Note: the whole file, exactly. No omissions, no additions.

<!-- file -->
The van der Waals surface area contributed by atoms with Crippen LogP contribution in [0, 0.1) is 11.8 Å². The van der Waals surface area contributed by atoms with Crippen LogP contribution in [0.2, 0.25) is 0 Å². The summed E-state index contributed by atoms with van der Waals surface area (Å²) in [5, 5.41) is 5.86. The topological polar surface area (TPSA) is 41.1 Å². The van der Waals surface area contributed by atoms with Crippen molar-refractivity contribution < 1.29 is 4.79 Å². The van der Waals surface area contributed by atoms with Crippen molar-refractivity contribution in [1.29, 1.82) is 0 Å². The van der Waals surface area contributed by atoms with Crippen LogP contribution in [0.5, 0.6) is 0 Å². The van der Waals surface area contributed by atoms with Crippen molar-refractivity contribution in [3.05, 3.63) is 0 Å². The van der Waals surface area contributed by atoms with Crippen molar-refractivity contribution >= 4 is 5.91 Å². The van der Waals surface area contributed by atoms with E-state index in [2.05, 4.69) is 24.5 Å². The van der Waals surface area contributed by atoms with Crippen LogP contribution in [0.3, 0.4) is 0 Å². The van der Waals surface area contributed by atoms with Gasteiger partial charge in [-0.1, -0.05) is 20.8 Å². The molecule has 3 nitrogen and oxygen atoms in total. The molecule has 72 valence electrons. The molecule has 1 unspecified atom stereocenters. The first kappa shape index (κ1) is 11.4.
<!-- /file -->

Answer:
The van der Waals surface area contributed by atoms with Crippen LogP contribution in [0, 0.1) is 11.8 Å². The van der Waals surface area contributed by atoms with Crippen LogP contribution in [0.2, 0.25) is 0 Å². The summed E-state index contributed by atoms with van der Waals surface area (Å²) in [5, 5.41) is 5.86. The topological polar surface area (TPSA) is 41.1 Å². The van der Waals surface area contributed by atoms with Crippen molar-refractivity contribution < 1.29 is 4.79 Å². The van der Waals surface area contributed by atoms with Crippen molar-refractivity contribution in [1.29, 1.82) is 0 Å². The van der Waals surface area contributed by atoms with Crippen LogP contribution in [0.5, 0.6) is 0 Å². The van der Waals surface area contributed by atoms with Crippen molar-refractivity contribution in [3.05, 3.63) is 0 Å². The van der Waals surface area contributed by atoms with Crippen molar-refractivity contribution >= 4 is 5.91 Å². The van der Waals surface area contributed by atoms with E-state index in [2.05, 4.69) is 24.5 Å². The van der Waals surface area contributed by atoms with Crippen LogP contribution in [0.3, 0.4) is 0 Å². The van der Waals surface area contributed by atoms with Gasteiger partial charge in [-0.1, -0.05) is 20.8 Å². The molecule has 3 nitrogen and oxygen atoms in total. The molecule has 72 valence electrons. The molecule has 1 unspecified atom stereocenters. The first kappa shape index (κ1) is 11.4.